If you’re staging a critical conversation for high school students on the devastating impacts of hate and bigotry, you'd be hard-pressed to top the two civil rights activists enlisted by Bergen County Sheriff Anthony Cureton in tandem with the Simon Wiesenthal Center, the Bergen County NAACP and the Urban League of Bergen County.
Juniors and seniors from the Englewood Public School District and the Frisch School in Paramus are invited to Cureton’s office at Two Bergen County Plaza in Hackensack at 1 p.m. this Tuesday (March 26) to hear Dwania Kyles and TM Garret.
Dwania Kyles was one of the "Memphis 13" -- the first students to first integrate the Memphis, TN public school system in 1961 after the U.S. Supreme Court banned states from establishing separate public schools for black and white students.
Kyles's family had come from Chicago as "freedom fighters" and met many of the prominent leaders of the Civil Rights Movement along the way -- among them, the Rev. Dr. Martin Luther King Jr., who was expected at their home for dinner the night that he was assassinated.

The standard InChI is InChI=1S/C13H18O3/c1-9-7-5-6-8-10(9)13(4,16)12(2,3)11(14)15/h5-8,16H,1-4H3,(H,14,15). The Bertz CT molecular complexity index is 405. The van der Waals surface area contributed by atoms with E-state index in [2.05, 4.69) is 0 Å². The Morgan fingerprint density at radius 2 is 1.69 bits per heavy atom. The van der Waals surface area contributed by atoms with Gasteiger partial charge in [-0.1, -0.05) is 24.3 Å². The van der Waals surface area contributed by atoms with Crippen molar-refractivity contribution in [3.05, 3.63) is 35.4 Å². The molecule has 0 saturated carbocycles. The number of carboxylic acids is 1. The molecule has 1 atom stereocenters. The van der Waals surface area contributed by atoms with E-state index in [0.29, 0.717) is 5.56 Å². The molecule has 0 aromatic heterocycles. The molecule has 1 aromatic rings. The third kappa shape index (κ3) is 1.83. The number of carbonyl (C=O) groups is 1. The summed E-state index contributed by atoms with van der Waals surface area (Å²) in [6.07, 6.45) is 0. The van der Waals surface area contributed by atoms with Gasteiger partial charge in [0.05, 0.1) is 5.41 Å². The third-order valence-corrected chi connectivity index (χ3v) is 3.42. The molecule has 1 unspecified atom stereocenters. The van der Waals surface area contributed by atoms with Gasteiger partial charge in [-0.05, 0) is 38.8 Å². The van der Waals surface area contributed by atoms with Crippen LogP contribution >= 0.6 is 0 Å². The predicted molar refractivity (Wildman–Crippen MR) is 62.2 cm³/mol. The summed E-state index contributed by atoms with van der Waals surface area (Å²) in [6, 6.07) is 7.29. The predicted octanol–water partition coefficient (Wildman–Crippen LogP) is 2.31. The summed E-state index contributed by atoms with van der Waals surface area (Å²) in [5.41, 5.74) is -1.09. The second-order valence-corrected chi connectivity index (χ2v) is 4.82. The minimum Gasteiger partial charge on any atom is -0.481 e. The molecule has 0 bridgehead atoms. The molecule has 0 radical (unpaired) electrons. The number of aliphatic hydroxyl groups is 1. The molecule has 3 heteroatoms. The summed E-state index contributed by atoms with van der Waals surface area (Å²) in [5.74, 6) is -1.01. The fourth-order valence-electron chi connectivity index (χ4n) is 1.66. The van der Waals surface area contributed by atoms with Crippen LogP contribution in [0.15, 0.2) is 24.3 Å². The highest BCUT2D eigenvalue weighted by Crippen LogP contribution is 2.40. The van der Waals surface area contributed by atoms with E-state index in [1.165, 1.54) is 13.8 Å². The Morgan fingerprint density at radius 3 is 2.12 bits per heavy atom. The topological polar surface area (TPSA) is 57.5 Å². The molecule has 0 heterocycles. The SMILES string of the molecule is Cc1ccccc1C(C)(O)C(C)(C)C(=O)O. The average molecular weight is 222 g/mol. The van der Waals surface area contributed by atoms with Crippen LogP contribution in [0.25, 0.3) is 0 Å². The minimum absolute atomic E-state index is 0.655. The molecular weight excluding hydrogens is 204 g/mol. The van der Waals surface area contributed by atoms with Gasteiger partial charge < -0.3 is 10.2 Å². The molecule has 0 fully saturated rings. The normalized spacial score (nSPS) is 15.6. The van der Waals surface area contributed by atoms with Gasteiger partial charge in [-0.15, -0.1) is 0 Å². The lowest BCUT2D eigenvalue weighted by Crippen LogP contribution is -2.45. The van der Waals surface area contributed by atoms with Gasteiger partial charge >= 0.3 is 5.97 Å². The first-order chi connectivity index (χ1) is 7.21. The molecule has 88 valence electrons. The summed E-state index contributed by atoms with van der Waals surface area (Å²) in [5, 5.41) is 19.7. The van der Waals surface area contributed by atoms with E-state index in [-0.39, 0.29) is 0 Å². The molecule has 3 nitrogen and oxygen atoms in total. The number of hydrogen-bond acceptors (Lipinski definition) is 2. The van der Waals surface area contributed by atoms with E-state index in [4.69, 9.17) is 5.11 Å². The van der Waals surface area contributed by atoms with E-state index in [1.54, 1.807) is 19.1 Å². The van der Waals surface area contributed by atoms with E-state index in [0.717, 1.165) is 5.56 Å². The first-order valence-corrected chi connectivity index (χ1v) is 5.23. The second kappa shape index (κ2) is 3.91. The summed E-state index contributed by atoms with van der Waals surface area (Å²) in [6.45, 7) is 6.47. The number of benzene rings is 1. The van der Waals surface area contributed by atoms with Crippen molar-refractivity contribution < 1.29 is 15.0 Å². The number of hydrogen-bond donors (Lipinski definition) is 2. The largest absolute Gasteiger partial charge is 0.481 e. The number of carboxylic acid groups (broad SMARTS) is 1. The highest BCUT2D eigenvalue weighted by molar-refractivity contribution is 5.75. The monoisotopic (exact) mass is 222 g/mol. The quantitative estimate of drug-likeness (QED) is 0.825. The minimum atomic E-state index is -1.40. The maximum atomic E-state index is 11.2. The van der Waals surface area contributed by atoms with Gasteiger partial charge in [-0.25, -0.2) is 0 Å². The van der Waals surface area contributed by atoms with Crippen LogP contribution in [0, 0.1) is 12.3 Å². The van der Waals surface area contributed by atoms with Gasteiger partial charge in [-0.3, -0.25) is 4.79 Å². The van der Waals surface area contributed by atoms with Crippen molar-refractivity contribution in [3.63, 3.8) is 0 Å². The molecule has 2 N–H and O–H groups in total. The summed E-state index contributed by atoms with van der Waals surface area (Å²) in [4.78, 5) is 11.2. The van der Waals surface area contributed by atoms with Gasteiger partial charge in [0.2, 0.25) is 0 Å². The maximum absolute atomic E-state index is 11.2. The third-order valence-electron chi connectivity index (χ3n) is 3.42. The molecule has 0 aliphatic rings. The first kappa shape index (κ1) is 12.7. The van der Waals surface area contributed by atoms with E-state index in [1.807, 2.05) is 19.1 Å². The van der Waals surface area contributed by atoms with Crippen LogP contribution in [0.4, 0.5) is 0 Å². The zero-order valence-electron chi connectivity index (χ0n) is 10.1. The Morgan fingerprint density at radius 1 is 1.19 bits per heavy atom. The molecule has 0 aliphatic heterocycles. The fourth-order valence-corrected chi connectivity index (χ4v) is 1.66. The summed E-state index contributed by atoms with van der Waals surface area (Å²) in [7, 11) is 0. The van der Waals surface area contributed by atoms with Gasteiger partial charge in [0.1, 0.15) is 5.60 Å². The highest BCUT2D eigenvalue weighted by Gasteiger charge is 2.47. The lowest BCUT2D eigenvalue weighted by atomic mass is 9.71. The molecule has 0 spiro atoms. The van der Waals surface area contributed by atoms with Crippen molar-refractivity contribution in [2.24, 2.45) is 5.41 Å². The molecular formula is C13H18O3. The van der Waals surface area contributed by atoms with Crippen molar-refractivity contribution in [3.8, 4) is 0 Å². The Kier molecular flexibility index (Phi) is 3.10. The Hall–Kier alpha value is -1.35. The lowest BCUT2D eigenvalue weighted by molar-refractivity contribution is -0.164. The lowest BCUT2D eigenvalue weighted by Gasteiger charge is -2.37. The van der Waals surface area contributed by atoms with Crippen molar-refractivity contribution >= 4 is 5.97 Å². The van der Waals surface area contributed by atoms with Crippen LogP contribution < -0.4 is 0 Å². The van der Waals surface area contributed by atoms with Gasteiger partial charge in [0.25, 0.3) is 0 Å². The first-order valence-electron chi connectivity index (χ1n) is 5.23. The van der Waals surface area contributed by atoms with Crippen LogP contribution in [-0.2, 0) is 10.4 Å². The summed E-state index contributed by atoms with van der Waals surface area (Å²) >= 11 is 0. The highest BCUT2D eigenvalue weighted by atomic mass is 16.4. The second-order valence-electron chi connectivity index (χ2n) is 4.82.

Among those standing with Dr. King on the balcony on April 4, 1968 was Dwania’s father.
TM Garret is a German-American author, producer, filmmaker and human rights activist who in his youth was a radicalized white supremacist before leaving the movement, relocating to the U.S. and founding C.H.A.N.G.E., a Memphis-based non-profit organization that combats hate, racism, and violence.
IMPORTANT NOTE: The event, “Stories for Tolerance: Breaking Barriers & Creating Community,” is invitation-only.
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